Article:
9) Make sure to have a small cooler for transporting the milk home. Mine needed to survive a 2 hour bus drive home. My Medela cooler that came with my pump is not waterproof! It works great with ice packs...but with actual ice? Not so much! It leaked melted ice everywhere. Maybe the newer pumps come with better coolers. Thankfully I had a large ziploc bag to put the small cooler in. 

10) Enjoy your return home to your baby! Mine wouldn't stop nursing when I returned home. She refuses to take a bottle from me (only dad) because she knows I have the goods! She loves nursing and I found it to be a great way to reconnect after a week at camp...stomach flu and all! I did catch the stomach flu from camp and woke up the next day at home horribly ill. The baby caught it too, but hers was much less severe and breast milk was the only thing she kept down. Thankfully, I could accomodate and also have a nice stash in the fridge for dad to use too.  

5 comments:

  1. Anonymous2/28/2013

    I'm a youth director and my child will be one by the time I go to camp. My husband and I miss camp last year, our daughter was born the week before camp. Your title of this article asks a question but their is no direct answer. You mention pumping at camp so is your answer no, you can't bring your baby to camp? I'm just wrestling with this question myself and would like to know your thoughts. I have been told that if my child comes for even a day that I would be useless. Thoughts?

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  2. Can you bring a nanny or your husband to help with the baby? It depends on your church (do they seem negative about it?) the logistics of the camp (can you have your own room or guest cabin?) and how much help and volunteers you have. I have youth worker mama friends who have brought their babies to camp, so it is possible. I wasn't able to bring the baby to camp because of the size of our youth group. Just too many students to throw a baby into the mix. I think you are smart enough to multi task and plan enough ahead to not be useless!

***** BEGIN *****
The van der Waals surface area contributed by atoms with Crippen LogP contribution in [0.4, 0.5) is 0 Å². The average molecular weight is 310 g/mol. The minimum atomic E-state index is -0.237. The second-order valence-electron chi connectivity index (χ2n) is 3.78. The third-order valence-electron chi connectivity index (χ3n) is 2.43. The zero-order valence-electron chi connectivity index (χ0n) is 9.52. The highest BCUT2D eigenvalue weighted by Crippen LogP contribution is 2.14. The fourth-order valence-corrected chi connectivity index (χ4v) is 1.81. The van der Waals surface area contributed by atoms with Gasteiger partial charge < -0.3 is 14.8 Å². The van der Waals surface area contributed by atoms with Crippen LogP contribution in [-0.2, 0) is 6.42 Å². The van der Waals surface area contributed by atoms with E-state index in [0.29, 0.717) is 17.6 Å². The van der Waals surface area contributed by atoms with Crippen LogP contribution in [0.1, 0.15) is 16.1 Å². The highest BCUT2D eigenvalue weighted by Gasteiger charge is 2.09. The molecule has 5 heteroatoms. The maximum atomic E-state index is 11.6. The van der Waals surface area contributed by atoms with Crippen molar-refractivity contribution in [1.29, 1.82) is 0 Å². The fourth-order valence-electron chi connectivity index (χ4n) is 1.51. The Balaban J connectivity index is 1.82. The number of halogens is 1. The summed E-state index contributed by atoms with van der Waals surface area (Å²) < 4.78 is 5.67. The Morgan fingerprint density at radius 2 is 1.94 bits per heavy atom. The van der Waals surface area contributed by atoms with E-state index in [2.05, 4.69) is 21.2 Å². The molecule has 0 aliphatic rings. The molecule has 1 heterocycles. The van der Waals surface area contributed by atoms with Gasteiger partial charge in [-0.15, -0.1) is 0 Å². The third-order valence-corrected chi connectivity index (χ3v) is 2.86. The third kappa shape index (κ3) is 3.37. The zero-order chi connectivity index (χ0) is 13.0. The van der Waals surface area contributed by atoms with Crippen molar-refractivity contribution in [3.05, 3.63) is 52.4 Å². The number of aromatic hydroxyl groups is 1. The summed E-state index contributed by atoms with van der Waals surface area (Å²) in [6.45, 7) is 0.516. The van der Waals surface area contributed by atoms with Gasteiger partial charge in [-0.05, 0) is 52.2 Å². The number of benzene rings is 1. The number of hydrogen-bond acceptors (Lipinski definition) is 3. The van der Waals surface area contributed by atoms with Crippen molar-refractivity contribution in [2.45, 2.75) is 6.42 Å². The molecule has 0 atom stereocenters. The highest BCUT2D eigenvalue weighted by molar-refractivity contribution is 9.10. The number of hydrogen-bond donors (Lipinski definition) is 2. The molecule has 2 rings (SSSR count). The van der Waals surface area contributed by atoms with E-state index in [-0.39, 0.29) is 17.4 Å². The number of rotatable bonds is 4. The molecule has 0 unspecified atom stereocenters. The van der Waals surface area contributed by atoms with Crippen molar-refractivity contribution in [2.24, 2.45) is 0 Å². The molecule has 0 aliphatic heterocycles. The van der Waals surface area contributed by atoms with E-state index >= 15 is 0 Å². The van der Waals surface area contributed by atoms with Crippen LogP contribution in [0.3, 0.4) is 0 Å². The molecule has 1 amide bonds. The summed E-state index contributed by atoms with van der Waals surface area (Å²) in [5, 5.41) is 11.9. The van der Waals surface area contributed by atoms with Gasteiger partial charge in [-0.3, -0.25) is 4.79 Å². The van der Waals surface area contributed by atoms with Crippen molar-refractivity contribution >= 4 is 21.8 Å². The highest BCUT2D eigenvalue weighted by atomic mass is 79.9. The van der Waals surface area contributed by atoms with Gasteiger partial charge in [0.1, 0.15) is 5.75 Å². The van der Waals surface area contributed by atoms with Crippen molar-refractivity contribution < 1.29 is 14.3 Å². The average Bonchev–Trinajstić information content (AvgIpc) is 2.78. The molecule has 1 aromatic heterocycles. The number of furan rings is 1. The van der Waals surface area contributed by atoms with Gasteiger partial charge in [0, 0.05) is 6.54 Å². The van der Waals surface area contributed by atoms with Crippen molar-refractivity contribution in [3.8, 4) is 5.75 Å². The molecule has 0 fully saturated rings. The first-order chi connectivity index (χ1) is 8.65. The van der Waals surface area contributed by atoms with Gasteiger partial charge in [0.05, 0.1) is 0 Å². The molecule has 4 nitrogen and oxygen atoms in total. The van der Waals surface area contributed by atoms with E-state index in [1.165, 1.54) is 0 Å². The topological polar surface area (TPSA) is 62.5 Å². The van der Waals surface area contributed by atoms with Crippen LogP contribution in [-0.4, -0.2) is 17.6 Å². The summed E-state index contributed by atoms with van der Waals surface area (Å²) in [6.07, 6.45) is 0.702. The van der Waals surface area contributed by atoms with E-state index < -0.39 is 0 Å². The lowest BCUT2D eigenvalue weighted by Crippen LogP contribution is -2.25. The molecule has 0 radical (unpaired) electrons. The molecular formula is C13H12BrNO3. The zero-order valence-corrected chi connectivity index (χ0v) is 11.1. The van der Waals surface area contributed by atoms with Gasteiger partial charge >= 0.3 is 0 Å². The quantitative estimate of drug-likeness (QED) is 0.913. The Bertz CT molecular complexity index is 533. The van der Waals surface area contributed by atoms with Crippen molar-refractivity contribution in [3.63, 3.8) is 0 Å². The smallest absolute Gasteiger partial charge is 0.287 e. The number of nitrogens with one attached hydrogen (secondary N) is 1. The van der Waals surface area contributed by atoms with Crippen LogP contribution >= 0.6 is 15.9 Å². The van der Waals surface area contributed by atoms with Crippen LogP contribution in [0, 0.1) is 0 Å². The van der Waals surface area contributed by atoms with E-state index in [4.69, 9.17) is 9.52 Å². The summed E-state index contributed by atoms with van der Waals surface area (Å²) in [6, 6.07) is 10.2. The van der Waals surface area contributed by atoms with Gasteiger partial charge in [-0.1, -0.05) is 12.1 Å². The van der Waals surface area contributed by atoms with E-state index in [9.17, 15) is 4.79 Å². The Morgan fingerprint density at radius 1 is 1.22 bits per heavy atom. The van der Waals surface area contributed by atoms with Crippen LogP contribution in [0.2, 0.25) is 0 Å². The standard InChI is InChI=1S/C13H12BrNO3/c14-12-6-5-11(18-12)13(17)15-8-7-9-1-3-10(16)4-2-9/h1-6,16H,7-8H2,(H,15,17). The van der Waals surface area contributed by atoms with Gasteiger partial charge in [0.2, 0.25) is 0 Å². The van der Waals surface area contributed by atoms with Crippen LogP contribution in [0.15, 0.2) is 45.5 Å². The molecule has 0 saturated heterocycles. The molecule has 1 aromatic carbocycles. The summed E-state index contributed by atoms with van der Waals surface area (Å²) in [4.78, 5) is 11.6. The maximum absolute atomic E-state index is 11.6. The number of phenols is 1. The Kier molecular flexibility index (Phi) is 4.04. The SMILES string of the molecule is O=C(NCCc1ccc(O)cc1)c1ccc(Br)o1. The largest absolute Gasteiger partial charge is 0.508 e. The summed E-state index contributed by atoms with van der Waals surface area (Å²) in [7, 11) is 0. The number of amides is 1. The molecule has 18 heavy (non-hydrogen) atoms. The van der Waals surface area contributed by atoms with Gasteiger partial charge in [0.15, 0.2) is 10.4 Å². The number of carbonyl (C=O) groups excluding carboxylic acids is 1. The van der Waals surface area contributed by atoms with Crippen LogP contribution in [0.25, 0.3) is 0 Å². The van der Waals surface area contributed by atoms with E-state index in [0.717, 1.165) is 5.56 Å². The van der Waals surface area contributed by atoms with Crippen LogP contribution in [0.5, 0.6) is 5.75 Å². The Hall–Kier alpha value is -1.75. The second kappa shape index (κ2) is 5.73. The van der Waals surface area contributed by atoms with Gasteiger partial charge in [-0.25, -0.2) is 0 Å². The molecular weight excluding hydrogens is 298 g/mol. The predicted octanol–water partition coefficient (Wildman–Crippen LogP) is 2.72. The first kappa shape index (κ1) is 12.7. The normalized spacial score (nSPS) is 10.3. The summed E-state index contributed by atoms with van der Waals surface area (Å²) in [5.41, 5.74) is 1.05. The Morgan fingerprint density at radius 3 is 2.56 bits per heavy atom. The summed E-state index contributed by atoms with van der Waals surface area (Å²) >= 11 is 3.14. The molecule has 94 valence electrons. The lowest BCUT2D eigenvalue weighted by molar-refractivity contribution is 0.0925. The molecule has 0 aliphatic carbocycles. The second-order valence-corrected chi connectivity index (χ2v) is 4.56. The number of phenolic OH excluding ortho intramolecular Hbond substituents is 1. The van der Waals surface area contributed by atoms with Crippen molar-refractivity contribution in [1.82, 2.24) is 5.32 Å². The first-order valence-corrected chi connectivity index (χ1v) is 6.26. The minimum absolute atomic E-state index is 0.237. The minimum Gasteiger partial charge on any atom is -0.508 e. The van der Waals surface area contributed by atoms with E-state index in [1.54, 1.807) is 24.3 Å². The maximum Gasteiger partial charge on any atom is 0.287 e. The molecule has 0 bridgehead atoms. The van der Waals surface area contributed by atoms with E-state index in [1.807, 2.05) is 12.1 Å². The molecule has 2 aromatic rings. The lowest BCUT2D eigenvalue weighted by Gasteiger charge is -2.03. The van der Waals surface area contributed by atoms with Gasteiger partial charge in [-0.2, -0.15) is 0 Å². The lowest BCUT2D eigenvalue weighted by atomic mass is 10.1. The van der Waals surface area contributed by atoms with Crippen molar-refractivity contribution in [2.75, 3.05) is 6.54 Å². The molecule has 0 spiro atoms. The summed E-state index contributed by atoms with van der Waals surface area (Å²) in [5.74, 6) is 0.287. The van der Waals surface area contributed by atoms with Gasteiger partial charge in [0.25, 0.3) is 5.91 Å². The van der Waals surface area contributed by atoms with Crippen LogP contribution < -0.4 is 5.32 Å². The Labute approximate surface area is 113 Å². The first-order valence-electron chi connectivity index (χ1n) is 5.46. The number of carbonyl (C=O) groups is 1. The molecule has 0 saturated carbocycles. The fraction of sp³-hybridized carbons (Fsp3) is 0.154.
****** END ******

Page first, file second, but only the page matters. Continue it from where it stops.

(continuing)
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  3. Wow...awesome finding your blog. As we've been planning for our high school trips this summer, I began to panic as I thought about how on earth I am going to make this work. I have two youth trips this summer- one is a 12 hr. drive and the other is a 24 hr. bus ride. I will have access to refrigerators throughout the week, but I have no idea what to do while we are driving. Any advice for me? It's helpful to know that I'm not the only one out there.

    ReplyDelete
  4. Wow...awesome finding your blog. As we've been planning for our high school trips this summer, I began to panic as I thought about how on earth I am going to make this work. I have two youth trips this summer- one is a 12 hr. drive and the other is a 24 hr. bus ride. I will have access to refrigerators throughout the week, but I have no idea what to do while we are driving. Any advice for me? It's helpful to know that I'm not the only one out there.

    ReplyDelete
  5. I pumped milk on a youth group bus once! No one had a clue. I was sitting next to a female intern who helped "block" me. I had a blanket over me (looked like I was just cold) and all the guys were on the other bus. Breastmilk can stay fresh for long periods of time...8 hours at room temp I think (look it up online and see) and you can always pump and dump. A small handpump in a purse and a nursing cover does wonders. A cooler with dry ice can work well too. Good luck!